Jane Austen’s Sense and Sensibility, a novel about the tribulations of two loving but very unalike sisters, ends on the happy note that “…though sisters, and living almost within sight of each other, they could live without disagreement between themselves, or producing coolness between their husbands.” Austen humorously addresses the reality of sisterhood—that any kind of sisterly accord or unity is not a foregone conclusion. For Devoney Looser, Professor of English and scholar of 18th-century women’s literature, the concept of “sisterhood” (figuratively and literally) in authorship is a complex exchange with positive and negative aspects. In fact, the “messiness” of women’s literary history is crucial to many aspects of her scholarship and teaching.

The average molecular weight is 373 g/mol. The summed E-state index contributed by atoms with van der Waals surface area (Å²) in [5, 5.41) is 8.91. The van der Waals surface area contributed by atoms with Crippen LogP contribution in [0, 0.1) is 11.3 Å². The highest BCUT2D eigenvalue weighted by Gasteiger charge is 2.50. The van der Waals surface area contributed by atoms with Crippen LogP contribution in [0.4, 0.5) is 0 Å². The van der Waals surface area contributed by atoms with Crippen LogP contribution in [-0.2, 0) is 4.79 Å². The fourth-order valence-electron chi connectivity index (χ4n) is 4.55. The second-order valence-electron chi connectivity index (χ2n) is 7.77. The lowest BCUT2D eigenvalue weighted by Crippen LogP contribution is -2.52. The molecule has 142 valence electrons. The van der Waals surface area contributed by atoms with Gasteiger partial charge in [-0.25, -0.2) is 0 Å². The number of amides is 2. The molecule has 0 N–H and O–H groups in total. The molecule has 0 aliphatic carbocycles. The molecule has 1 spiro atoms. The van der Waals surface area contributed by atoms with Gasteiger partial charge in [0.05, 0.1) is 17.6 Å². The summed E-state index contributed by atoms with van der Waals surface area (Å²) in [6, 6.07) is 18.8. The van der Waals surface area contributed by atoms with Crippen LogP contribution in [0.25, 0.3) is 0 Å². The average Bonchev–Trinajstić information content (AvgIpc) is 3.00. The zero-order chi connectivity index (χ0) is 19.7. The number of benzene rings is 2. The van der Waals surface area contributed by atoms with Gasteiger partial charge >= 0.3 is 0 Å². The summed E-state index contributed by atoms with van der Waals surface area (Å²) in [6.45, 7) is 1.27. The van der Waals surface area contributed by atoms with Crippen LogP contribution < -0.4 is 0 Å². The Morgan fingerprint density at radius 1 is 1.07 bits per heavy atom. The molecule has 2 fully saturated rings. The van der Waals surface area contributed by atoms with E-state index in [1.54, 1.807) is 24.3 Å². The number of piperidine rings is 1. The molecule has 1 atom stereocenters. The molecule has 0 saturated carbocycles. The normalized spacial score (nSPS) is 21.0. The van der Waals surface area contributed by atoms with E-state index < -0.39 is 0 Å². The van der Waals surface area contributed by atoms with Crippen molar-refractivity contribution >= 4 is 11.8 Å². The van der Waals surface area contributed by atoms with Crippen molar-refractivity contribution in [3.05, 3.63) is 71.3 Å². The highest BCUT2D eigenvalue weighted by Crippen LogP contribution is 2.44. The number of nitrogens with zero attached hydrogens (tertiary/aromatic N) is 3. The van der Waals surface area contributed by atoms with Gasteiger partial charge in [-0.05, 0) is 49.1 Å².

There were many challenges in the literary field for women writers in the eighteenth century. Unlike their male counterparts, woman writers faced a major struggle in maintaining their reputations as they matured.